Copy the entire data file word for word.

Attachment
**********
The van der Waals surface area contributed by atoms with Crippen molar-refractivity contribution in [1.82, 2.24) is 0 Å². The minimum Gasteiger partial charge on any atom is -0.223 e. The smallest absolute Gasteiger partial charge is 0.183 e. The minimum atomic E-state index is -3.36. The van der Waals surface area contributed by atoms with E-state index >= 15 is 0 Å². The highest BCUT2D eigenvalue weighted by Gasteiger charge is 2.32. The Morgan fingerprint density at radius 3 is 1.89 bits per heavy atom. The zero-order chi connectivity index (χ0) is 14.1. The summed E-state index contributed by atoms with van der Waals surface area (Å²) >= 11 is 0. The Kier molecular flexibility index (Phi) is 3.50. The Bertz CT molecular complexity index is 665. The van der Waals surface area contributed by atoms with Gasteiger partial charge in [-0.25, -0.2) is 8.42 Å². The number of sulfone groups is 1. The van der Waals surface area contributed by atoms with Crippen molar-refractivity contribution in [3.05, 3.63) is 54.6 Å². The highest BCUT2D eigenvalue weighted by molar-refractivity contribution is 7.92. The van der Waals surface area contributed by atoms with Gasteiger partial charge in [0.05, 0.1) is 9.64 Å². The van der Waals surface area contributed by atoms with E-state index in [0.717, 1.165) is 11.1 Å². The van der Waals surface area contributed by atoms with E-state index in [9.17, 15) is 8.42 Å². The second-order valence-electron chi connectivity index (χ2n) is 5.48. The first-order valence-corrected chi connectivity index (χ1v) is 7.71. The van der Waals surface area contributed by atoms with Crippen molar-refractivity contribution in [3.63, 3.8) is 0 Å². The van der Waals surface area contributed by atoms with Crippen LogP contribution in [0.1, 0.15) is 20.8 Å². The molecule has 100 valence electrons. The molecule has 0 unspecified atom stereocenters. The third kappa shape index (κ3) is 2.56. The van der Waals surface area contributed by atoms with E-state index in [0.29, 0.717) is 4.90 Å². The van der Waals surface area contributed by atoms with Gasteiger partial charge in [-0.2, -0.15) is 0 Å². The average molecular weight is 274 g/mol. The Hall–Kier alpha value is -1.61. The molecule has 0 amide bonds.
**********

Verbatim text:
The van der Waals surface area contributed by atoms with Crippen molar-refractivity contribution in [1.82, 2.24) is 0 Å². The minimum Gasteiger partial charge on any atom is -0.223 e. The smallest absolute Gasteiger partial charge is 0.183 e. The minimum atomic E-state index is -3.36. The van der Waals surface area contributed by atoms with E-state index >= 15 is 0 Å². The highest BCUT2D eigenvalue weighted by Gasteiger charge is 2.32. The Morgan fingerprint density at radius 3 is 1.89 bits per heavy atom. The zero-order chi connectivity index (χ0) is 14.1. The summed E-state index contributed by atoms with van der Waals surface area (Å²) >= 11 is 0. The Kier molecular flexibility index (Phi) is 3.50. The Bertz CT molecular complexity index is 665. The van der Waals surface area contributed by atoms with Gasteiger partial charge in [-0.25, -0.2) is 8.42 Å². The number of sulfone groups is 1. The van der Waals surface area contributed by atoms with Crippen molar-refractivity contribution in [3.05, 3.63) is 54.6 Å². The highest BCUT2D eigenvalue weighted by molar-refractivity contribution is 7.92. The van der Waals surface area contributed by atoms with Gasteiger partial charge in [0.05, 0.1) is 9.64 Å². The van der Waals surface area contributed by atoms with E-state index in [0.717, 1.165) is 11.1 Å². The van der Waals surface area contributed by atoms with E-state index in [9.17, 15) is 8.42 Å². The second-order valence-electron chi connectivity index (χ2n) is 5.48. The first-order valence-corrected chi connectivity index (χ1v) is 7.71. The van der Waals surface area contributed by atoms with Crippen molar-refractivity contribution in [3.63, 3.8) is 0 Å². The van der Waals surface area contributed by atoms with Crippen LogP contribution in [0.1, 0.15) is 20.8 Å². The molecule has 100 valence electrons. The molecule has 0 unspecified atom stereocenters. The third kappa shape index (κ3) is 2.56. The van der Waals surface area contributed by atoms with E-state index in [0.29, 0.717) is 4.90 Å². The van der Waals surface area contributed by atoms with Gasteiger partial charge in [-0.2, -0.15) is 0 Å². The average molecular weight is 274 g/mol. The Hall–Kier alpha value is -1.61. The molecule has 0 amide bonds.